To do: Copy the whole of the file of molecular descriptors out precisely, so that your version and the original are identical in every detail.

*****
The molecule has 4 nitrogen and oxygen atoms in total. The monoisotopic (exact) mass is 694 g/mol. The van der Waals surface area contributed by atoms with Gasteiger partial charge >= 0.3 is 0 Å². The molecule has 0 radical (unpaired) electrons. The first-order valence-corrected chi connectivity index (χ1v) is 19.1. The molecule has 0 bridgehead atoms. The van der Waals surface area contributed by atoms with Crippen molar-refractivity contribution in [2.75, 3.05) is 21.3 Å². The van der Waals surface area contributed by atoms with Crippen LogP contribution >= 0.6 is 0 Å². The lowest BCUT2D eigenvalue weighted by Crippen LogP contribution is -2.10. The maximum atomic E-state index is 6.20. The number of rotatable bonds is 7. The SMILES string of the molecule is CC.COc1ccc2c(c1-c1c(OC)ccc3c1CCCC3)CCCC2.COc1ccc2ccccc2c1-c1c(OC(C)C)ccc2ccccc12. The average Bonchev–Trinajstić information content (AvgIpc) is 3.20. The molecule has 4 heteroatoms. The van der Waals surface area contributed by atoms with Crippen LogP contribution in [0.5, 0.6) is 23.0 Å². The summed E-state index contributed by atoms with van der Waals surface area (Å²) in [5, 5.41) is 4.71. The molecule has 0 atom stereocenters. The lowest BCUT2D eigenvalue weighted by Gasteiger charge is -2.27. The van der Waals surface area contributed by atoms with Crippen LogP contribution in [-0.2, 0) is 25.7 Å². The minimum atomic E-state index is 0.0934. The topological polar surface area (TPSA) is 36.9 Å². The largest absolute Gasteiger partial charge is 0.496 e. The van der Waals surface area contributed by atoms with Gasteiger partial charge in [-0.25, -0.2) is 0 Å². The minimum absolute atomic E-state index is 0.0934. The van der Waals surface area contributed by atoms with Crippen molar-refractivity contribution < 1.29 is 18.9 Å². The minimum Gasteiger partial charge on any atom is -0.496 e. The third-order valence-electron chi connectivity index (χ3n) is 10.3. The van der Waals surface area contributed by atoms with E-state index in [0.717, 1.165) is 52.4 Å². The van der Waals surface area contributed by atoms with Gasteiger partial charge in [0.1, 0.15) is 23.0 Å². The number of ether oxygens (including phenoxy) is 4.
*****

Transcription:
The molecule has 4 nitrogen and oxygen atoms in total. The monoisotopic (exact) mass is 694 g/mol. The van der Waals surface area contributed by atoms with Gasteiger partial charge >= 0.3 is 0 Å². The molecule has 0 radical (unpaired) electrons. The first-order valence-corrected chi connectivity index (χ1v) is 19.1. The molecule has 0 bridgehead atoms. The van der Waals surface area contributed by atoms with Crippen molar-refractivity contribution in [2.75, 3.05) is 21.3 Å². The van der Waals surface area contributed by atoms with Crippen LogP contribution >= 0.6 is 0 Å². The lowest BCUT2D eigenvalue weighted by Crippen LogP contribution is -2.10. The maximum atomic E-state index is 6.20. The number of rotatable bonds is 7. The SMILES string of the molecule is CC.COc1ccc2c(c1-c1c(OC)ccc3c1CCCC3)CCCC2.COc1ccc2ccccc2c1-c1c(OC(C)C)ccc2ccccc12. The average Bonchev–Trinajstić information content (AvgIpc) is 3.20. The molecule has 4 heteroatoms. The van der Waals surface area contributed by atoms with Crippen LogP contribution in [0.5, 0.6) is 23.0 Å². The summed E-state index contributed by atoms with van der Waals surface area (Å²) in [5, 5.41) is 4.71. The molecule has 0 atom stereocenters. The lowest BCUT2D eigenvalue weighted by Gasteiger charge is -2.27. The van der Waals surface area contributed by atoms with Crippen LogP contribution in [-0.2, 0) is 25.7 Å². The minimum atomic E-state index is 0.0934. The topological polar surface area (TPSA) is 36.9 Å². The largest absolute Gasteiger partial charge is 0.496 e. The van der Waals surface area contributed by atoms with Gasteiger partial charge in [-0.25, -0.2) is 0 Å². The minimum absolute atomic E-state index is 0.0934. The van der Waals surface area contributed by atoms with Crippen molar-refractivity contribution < 1.29 is 18.9 Å². The minimum Gasteiger partial charge on any atom is -0.496 e. The third-order valence-electron chi connectivity index (χ3n) is 10.3. The van der Waals surface area contributed by atoms with E-state index in [0.717, 1.165) is 52.4 Å². The van der Waals surface area contributed by atoms with Gasteiger partial charge in [0.1, 0.15) is 23.0 Å². The number of ether oxygens (including phenoxy) is 4.